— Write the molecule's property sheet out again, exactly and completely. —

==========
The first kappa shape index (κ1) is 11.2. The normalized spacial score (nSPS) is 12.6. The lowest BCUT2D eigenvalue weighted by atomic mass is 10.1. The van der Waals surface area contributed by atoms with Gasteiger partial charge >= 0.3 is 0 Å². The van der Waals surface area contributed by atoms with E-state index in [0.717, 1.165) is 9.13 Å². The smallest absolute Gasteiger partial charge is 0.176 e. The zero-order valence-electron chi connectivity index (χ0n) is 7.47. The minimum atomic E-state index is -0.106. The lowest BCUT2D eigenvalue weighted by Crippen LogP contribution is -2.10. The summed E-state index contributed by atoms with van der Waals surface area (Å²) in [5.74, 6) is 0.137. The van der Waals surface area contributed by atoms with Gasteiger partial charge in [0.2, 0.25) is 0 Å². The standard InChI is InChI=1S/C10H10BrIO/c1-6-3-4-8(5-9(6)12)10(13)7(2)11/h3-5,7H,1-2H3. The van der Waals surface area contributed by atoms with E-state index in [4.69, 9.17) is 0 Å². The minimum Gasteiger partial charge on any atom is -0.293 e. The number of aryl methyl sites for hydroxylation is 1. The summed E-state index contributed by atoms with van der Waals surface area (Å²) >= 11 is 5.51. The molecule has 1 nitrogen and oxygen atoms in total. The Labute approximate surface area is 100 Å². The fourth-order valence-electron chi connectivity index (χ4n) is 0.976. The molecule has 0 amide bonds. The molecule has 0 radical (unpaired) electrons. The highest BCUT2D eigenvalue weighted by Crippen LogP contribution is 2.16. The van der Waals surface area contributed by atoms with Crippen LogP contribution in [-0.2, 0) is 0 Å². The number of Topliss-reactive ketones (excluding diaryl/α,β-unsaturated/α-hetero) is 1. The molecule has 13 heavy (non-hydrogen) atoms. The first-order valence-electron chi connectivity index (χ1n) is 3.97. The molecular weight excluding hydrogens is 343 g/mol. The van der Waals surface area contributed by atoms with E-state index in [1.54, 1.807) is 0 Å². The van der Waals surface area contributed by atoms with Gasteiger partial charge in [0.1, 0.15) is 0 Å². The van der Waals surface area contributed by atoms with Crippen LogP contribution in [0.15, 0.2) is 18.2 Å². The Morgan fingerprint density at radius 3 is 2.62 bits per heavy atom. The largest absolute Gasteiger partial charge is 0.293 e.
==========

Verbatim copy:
The first kappa shape index (κ1) is 11.2. The normalized spacial score (nSPS) is 12.6. The lowest BCUT2D eigenvalue weighted by atomic mass is 10.1. The van der Waals surface area contributed by atoms with Gasteiger partial charge >= 0.3 is 0 Å². The van der Waals surface area contributed by atoms with E-state index in [0.717, 1.165) is 9.13 Å². The smallest absolute Gasteiger partial charge is 0.176 e. The zero-order valence-electron chi connectivity index (χ0n) is 7.47. The minimum atomic E-state index is -0.106. The lowest BCUT2D eigenvalue weighted by Crippen LogP contribution is -2.10. The summed E-state index contributed by atoms with van der Waals surface area (Å²) in [5.74, 6) is 0.137. The van der Waals surface area contributed by atoms with Gasteiger partial charge in [0.2, 0.25) is 0 Å². The standard InChI is InChI=1S/C10H10BrIO/c1-6-3-4-8(5-9(6)12)10(13)7(2)11/h3-5,7H,1-2H3. The van der Waals surface area contributed by atoms with E-state index in [4.69, 9.17) is 0 Å². The minimum Gasteiger partial charge on any atom is -0.293 e. The number of aryl methyl sites for hydroxylation is 1. The summed E-state index contributed by atoms with van der Waals surface area (Å²) >= 11 is 5.51. The molecule has 1 nitrogen and oxygen atoms in total. The Labute approximate surface area is 100 Å². The fourth-order valence-electron chi connectivity index (χ4n) is 0.976. The molecule has 0 amide bonds. The molecule has 0 radical (unpaired) electrons. The highest BCUT2D eigenvalue weighted by Crippen LogP contribution is 2.16. The van der Waals surface area contributed by atoms with Crippen LogP contribution in [-0.2, 0) is 0 Å². The number of Topliss-reactive ketones (excluding diaryl/α,β-unsaturated/α-hetero) is 1. The molecule has 13 heavy (non-hydrogen) atoms. The first-order valence-electron chi connectivity index (χ1n) is 3.97. The molecular weight excluding hydrogens is 343 g/mol. The van der Waals surface area contributed by atoms with E-state index in [1.54, 1.807) is 0 Å². The van der Waals surface area contributed by atoms with Gasteiger partial charge in [0.1, 0.15) is 0 Å². The van der Waals surface area contributed by atoms with Crippen LogP contribution in [0.15, 0.2) is 18.2 Å². The Morgan fingerprint density at radius 3 is 2.62 bits per heavy atom. The largest absolute Gasteiger partial charge is 0.293 e.